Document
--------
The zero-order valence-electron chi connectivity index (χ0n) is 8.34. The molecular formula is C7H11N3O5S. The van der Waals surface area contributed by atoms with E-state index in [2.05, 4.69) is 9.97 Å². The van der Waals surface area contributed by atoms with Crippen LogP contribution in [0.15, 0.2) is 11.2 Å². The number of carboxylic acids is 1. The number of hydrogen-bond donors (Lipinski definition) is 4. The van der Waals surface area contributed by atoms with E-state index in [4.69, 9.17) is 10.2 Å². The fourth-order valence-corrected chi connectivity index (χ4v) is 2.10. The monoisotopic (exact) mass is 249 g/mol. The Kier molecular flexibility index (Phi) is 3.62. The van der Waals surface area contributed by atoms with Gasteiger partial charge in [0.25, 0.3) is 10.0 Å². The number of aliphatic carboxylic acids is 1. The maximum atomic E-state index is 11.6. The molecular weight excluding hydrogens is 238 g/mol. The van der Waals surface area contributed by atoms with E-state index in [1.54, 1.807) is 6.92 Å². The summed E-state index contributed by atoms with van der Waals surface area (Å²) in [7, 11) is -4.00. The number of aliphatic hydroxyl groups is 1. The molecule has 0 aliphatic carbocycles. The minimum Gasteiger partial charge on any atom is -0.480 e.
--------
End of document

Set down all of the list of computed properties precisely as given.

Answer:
The zero-order valence-electron chi connectivity index (χ0n) is 8.34. The molecular formula is C7H11N3O5S. The van der Waals surface area contributed by atoms with E-state index in [2.05, 4.69) is 9.97 Å². The van der Waals surface area contributed by atoms with Crippen LogP contribution in [0.15, 0.2) is 11.2 Å². The number of carboxylic acids is 1. The number of hydrogen-bond donors (Lipinski definition) is 4. The van der Waals surface area contributed by atoms with E-state index in [4.69, 9.17) is 10.2 Å². The fourth-order valence-corrected chi connectivity index (χ4v) is 2.10. The monoisotopic (exact) mass is 249 g/mol. The Kier molecular flexibility index (Phi) is 3.62. The van der Waals surface area contributed by atoms with Gasteiger partial charge in [0.25, 0.3) is 10.0 Å². The number of aliphatic carboxylic acids is 1. The maximum atomic E-state index is 11.6. The molecular weight excluding hydrogens is 238 g/mol. The van der Waals surface area contributed by atoms with E-state index in [1.54, 1.807) is 6.92 Å². The summed E-state index contributed by atoms with van der Waals surface area (Å²) in [7, 11) is -4.00. The number of aliphatic hydroxyl groups is 1. The molecule has 0 aliphatic carbocycles. The minimum Gasteiger partial charge on any atom is -0.480 e.